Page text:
The four composers on display in Mr Varbanov’s solo recital could not be more different for nationality (British, American, Bulgarian, Russian), historic moment, and temperament, but they have one aspect in common: their music evokes images as much as ‘pictures at an exhibition’ do. And their images could not be more powerful.
G. Benjamin, Piano Figures
S. Barber – Excursions op. 20
P. Vladigerov, Rhapsody Vardar op. 16
Modest Mussorgsky, Pictures at an Exhibition
Ivo Varbanov is a leading figure of Bulgarian music and culture abroad. After a forced stop from performing from 2009 to 2012 due to Leukaemia he has returned to the stage with impressive performances at Royal Festival Hall with the Royal Philharmonic Orchestra, King’s Place in the Brahms Unwrapped season, and at Cadogan Hall.
He is a recipient of the Ivan Vazov Award for the popularisation of Bulgarian Culture abroad, and in 2011 he was also awarded the Silver Lion Award from the Ministry of Foreign Affairs. His performances have been broadcast on Bulgarian National Radio, BBC Radio, RAI 3, France Music, Radio Toscana Classica, Classic FM+, Spanish National Radio, Slovak National Radio, Bulgarian National TV, BTV, and TV Bulgaria.
In 2017 Hyperion Records released a recording of the Dimitar Nenov Piano Concerto and Ballade for Piano and Orchestra No 2 with the Royal Scottish National Orchestra and Maestro Emil Tabakov, received enthusiastically by the critics worldwide (with an average of 4.5/5 stars).
Until 2019 he has 13 commercial recordings for Hyperion Records, Gega New, B.N.R., Lorelt Records, and ICSM Records.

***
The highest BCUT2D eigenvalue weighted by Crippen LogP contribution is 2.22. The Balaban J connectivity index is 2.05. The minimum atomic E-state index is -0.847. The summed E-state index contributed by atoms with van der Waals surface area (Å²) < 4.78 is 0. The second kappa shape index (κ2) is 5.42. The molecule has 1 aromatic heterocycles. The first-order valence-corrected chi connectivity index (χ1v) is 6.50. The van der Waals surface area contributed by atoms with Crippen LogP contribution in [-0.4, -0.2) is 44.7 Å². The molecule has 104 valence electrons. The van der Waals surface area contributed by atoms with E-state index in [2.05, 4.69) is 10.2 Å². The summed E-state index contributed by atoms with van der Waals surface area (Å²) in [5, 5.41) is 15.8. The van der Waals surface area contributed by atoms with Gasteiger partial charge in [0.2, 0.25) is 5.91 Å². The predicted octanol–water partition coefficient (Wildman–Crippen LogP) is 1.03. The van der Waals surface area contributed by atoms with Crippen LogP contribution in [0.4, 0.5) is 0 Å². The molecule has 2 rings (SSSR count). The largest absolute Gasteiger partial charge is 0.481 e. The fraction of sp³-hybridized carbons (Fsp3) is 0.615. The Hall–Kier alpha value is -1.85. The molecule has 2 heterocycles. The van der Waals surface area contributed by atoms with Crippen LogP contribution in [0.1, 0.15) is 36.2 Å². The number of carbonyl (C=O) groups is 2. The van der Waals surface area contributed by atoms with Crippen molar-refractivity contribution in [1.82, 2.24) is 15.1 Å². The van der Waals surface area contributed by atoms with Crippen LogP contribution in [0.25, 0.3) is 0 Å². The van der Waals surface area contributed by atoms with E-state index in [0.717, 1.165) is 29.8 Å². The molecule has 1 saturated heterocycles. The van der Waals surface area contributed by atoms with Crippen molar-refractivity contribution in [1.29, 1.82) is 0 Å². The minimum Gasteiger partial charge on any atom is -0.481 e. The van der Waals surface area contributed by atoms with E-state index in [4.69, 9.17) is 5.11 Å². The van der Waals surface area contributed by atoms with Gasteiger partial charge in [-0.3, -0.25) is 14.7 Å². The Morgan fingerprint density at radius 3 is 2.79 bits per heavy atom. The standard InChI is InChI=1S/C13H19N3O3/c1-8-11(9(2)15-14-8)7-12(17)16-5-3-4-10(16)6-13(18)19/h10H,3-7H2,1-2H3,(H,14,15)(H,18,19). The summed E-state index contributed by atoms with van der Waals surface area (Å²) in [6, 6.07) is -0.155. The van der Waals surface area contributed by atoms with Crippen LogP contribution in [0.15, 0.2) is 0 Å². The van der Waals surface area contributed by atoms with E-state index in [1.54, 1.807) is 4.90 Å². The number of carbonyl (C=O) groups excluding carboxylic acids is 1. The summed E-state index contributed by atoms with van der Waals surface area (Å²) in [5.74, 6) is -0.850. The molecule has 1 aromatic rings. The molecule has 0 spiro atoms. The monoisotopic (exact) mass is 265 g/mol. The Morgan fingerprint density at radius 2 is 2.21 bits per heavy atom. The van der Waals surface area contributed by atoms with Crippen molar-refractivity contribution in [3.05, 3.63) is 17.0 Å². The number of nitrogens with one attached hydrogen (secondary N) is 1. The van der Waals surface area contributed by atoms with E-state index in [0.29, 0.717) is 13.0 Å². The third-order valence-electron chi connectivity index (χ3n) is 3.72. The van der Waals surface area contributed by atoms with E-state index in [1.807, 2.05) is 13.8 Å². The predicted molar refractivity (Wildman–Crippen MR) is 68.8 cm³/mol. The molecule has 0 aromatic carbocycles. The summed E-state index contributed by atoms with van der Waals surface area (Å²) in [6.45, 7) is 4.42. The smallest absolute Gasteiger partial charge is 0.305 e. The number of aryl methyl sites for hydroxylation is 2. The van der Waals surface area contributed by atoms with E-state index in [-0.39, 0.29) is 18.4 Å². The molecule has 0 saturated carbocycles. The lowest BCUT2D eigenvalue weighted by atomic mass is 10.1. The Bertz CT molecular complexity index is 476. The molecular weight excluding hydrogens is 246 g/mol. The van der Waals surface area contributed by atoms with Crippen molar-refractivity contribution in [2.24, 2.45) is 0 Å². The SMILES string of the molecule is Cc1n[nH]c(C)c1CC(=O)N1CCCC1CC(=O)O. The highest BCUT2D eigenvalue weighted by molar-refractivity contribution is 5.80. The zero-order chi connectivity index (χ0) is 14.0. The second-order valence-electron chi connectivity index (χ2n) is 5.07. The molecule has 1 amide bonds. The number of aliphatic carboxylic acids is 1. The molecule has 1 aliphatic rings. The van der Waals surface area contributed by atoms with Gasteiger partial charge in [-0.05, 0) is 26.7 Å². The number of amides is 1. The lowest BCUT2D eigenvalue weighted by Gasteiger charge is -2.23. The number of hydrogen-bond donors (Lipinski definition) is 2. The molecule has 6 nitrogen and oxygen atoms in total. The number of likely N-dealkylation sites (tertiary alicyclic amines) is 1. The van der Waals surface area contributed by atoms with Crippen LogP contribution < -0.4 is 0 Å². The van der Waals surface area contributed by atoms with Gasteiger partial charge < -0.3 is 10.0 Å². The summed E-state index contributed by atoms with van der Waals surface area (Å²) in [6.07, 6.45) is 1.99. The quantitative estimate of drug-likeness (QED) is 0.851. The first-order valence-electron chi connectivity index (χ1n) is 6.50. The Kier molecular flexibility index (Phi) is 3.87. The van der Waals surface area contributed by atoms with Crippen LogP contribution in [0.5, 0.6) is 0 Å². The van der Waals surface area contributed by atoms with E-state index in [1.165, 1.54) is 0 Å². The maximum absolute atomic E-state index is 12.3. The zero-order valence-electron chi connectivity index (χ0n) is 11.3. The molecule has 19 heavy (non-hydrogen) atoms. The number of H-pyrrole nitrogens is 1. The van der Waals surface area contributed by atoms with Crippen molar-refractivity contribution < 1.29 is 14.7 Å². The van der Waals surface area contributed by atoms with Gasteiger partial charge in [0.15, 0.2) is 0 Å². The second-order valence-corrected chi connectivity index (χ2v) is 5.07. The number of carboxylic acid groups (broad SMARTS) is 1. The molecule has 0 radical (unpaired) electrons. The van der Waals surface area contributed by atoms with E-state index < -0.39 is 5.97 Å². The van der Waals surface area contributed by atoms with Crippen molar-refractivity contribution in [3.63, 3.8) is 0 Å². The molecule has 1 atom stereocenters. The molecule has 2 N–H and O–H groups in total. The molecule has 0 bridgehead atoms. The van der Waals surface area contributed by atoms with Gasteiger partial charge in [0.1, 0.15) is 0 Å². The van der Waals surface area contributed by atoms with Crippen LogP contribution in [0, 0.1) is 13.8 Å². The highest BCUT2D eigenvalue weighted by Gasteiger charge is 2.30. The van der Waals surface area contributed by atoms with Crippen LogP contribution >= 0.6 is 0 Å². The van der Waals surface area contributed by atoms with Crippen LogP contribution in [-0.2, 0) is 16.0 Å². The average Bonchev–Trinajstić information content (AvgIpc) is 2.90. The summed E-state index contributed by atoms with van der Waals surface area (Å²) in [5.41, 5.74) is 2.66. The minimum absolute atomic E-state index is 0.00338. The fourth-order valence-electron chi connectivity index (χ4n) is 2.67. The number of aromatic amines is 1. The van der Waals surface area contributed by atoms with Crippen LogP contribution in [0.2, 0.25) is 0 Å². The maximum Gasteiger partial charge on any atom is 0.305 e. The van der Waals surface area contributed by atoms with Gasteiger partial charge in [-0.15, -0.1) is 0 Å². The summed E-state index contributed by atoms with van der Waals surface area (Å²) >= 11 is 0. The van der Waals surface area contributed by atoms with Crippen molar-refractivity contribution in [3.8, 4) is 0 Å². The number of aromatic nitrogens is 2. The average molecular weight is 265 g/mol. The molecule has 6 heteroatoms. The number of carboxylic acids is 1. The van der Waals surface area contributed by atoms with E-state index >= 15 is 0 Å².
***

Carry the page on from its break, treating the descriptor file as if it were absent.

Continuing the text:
His performances include concertos, recitals and chamber music in more than 20 countries in three continents. Career highlights include multiple performances at the Royal Festival Hall, Wigmore Hall, King’s Place, Cadogan Hall, St. John’s Smith Square in London, Carnegie Recital Hall in New York, Bulgaria Concert Hall in Sofia, Philharmonic Hall in St. Petersburg, Royal Concert Hall in Glasgow, Freeman Concert Hall in Manchester, St George’s Bristol, and West Road in Cambridge.
He is partnering with some of the finest orchestras such as the Royal Philharmonic Orchestra, Royal Scottish National Orchestra, English Chamber Orchestra, Turku Philharmonic, Sofia Philharmonic Orchestra, Bulgarian National Symphony Orchestra, Sofia Soloists, Tianjin Symphony Orchestra, and the Gdansk Philharmonic Orchestra under the baton of distinguished conductors such as Leif Segerstam, Emil Tabakov, Muhai Tang, Stanislav Oushev, Alexander Kantorov, and Massimiliano Caldi.
In the past seasons he has been collaborating in chamber music concerts with his wife Fiammetta Tarli and Konstantin Lifschitz (two pianos/four hands), as well as with the violinist Ofer Falk, cellists László Fenyö, Seeli Toivio, Jozef Lupták and Hillel Zori, the Allegri Quartet, and the horn player Tanja Nisonen, performing in festivals such as Sofia Music Weeks, Cervo Summer Festival, Ohrid Summer Festival, Chopin Marienbad Festival, Apollonia Arts Festival, and CarniaArmonie Festival, and Lodz Contemporary Music Festival.
He started to play the piano at the age of 6 in his home town with Eleonora Karamisheva. He studied with Riccardo Bertazzolo and with the renown Hungarian teacher Ylonka Deckers in Italy. After his graduation at the age of 20, he came to England to work with Sulamita Aronowsky at the RNCM in Manchester and with Frank Wibaut at the Royal Academy of Music, completing his postgraduate studies in 1998 (on a Rotary Foundation Scholarship). He also studied privately with Dennis Lee and was inspired in masterclasses by great artists and teachers such as Alexander Lonquich, Barry Douglas, and Lev Naumov. He has been leading masterclasses himself at the Bulgarian National Music School in Sofia, at the Hochschule für Musik Luzern in Switzerland, and at the Radom National Music School in Poland.